Sunday, August 22, 2010

Washington Post: "McCain Denies Flip-Flopping, Blames Media"

It's been often noted in recent months how Sen. John McCain's (R-Ariz.) positions on a host of issues, including climate change and immigration, have moved considerably to the right in the face of a once-formidable primary challenge from former Rep. J.D. Hayworth (R-Ariz.). Sen. Lindsey Graham (R-S.C.) even commented to the New York Times that McCain, his good friend, was largely absent from the negotiating table with Democrats because "John's got a primary. He's got to focus on getting reelected."
In a new interview with Politics Daily's Jill Lawrence, McCain now denies that he has changed any of his positions and blames the media for spreading such lies.
"Lindsey knows that I don't change in my positions," he says. "I have not changed in my positions. I know how popular it is for the Eastern press to paint me as having changed positions. That's not true. I know they're going to continue to say it. It's fundamentally false. Not only am I sure that they'll say it, you'll say it. You'll write it. And I've just grown to accept that."
Of course, McCain's position changes are easily documented. McCain famously flip-flopped this year on repealing the "don't ask, don't tell"policy that bans gay people from serving openly in the military.
"The day that the leadership of the military comes to me and says, 'Senator, we ought to change the policy,' then I think we ought to consider seriously changing it," McCain said in October 2006 to an audience of Iowa State University students.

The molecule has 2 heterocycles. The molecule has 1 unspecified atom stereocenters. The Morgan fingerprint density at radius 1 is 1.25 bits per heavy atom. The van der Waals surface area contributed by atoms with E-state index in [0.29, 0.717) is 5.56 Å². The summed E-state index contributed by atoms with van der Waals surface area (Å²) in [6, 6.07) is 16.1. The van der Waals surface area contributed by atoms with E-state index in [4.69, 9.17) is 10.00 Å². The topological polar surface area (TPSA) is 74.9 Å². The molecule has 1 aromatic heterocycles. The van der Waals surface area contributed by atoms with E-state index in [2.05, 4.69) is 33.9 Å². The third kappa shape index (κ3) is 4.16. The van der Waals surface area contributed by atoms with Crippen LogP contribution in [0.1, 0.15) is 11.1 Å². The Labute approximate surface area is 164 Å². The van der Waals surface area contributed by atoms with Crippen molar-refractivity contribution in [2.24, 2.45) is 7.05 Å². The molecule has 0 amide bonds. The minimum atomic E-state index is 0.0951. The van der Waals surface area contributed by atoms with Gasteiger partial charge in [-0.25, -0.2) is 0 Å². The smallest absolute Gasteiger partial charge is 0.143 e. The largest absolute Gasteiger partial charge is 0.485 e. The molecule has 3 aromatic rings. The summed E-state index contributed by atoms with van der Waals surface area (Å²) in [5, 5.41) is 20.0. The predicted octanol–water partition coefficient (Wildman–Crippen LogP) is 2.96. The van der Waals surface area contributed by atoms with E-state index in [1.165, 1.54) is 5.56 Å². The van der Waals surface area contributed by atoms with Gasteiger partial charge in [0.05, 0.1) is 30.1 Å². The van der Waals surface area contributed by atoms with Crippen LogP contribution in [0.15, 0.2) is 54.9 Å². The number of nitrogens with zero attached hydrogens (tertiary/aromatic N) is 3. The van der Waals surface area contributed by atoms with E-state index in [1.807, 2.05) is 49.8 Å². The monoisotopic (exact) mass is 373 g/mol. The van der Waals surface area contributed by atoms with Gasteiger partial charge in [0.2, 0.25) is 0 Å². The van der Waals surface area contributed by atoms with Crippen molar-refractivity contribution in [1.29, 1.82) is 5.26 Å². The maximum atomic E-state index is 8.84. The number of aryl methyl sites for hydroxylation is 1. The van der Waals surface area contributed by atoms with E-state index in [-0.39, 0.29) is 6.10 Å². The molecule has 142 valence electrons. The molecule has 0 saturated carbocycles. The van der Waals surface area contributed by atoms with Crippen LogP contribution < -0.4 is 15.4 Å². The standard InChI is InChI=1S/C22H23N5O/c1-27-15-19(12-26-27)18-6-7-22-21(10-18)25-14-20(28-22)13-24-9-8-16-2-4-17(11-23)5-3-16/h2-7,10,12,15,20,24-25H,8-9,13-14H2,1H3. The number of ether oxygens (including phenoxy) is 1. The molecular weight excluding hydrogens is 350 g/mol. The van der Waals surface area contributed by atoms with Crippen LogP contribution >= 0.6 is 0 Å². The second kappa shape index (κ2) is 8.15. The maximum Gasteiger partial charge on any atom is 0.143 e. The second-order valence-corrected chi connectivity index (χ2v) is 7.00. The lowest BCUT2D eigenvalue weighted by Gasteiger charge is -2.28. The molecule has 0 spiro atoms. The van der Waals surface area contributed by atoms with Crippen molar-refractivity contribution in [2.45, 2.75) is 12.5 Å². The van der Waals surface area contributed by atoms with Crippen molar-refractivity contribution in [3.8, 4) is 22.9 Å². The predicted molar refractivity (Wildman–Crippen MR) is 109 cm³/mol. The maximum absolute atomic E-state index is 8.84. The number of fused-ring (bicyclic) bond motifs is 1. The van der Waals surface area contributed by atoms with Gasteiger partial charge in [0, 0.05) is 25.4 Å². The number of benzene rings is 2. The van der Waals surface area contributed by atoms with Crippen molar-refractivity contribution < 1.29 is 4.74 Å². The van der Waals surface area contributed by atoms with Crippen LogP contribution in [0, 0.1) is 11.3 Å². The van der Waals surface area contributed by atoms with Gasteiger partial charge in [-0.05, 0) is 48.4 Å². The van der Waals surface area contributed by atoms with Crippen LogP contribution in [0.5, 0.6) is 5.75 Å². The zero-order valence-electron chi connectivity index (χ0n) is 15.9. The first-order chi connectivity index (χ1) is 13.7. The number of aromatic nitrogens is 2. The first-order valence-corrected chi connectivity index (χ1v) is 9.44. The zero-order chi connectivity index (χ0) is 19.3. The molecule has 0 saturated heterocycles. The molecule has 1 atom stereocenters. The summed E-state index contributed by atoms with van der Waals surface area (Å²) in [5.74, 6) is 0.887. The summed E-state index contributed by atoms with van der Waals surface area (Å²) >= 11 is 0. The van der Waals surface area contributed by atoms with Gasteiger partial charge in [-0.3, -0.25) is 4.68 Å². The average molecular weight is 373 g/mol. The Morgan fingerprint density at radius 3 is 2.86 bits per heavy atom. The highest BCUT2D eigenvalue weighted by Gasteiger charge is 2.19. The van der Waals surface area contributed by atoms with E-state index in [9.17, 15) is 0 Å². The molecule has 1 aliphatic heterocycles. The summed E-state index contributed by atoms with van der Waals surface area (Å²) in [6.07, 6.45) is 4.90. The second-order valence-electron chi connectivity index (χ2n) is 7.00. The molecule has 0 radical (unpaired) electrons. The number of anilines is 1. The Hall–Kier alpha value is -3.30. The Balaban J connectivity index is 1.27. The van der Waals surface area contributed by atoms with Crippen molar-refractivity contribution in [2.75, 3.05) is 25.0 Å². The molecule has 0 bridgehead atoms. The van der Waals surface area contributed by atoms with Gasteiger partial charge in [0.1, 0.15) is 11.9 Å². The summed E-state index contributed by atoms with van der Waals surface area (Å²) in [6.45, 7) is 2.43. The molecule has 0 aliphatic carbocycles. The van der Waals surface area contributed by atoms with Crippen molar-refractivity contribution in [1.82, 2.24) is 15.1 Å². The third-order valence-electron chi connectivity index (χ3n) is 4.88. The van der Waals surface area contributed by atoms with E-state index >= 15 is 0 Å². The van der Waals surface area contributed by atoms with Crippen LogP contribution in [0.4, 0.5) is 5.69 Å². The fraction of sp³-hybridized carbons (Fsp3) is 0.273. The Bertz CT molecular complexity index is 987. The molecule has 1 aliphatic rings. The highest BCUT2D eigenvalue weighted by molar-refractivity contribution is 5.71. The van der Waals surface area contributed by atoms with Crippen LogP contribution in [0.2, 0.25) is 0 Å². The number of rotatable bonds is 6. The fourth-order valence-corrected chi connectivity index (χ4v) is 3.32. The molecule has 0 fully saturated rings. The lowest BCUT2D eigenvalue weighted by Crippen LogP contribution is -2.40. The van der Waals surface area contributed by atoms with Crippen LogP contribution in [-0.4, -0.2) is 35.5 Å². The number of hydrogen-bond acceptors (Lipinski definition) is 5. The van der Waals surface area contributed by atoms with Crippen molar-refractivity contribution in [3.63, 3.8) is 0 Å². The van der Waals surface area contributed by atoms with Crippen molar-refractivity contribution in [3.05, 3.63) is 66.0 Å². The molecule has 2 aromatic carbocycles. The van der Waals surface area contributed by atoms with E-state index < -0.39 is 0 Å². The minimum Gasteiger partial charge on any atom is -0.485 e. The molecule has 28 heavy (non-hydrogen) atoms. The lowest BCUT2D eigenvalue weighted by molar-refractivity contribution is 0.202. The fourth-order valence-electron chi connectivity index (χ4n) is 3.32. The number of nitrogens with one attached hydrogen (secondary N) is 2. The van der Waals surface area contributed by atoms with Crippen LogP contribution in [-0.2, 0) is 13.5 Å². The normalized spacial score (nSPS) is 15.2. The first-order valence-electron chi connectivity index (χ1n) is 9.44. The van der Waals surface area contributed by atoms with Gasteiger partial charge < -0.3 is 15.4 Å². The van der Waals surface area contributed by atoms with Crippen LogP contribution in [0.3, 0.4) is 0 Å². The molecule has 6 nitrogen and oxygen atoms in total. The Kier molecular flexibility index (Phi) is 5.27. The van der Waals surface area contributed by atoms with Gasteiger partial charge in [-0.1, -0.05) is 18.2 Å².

That day arrived Tuesday, with Defense Secretary Robert M. Gates and Joint Chiefs Chairman Mike Mullen testifying to senators after President Obama's announcement that he would seek a congressional repeal of the 15-year-old policy. [...]
In response, McCain declared himself "disappointed" in the testimony. "At this moment of immense hardship for our armed services, we should not be seeking to overturn the 'don't ask, don't tell' policy," he said bluntly, before describing it as "imperfect but effective."
McCain later vowed to support a filibuster of a bill containing language that would repeal the policy.
"The Daily Show," on which McCain has been a guest numerous times, has done yeoman's work documenting McCain's greatest flips. Watch:

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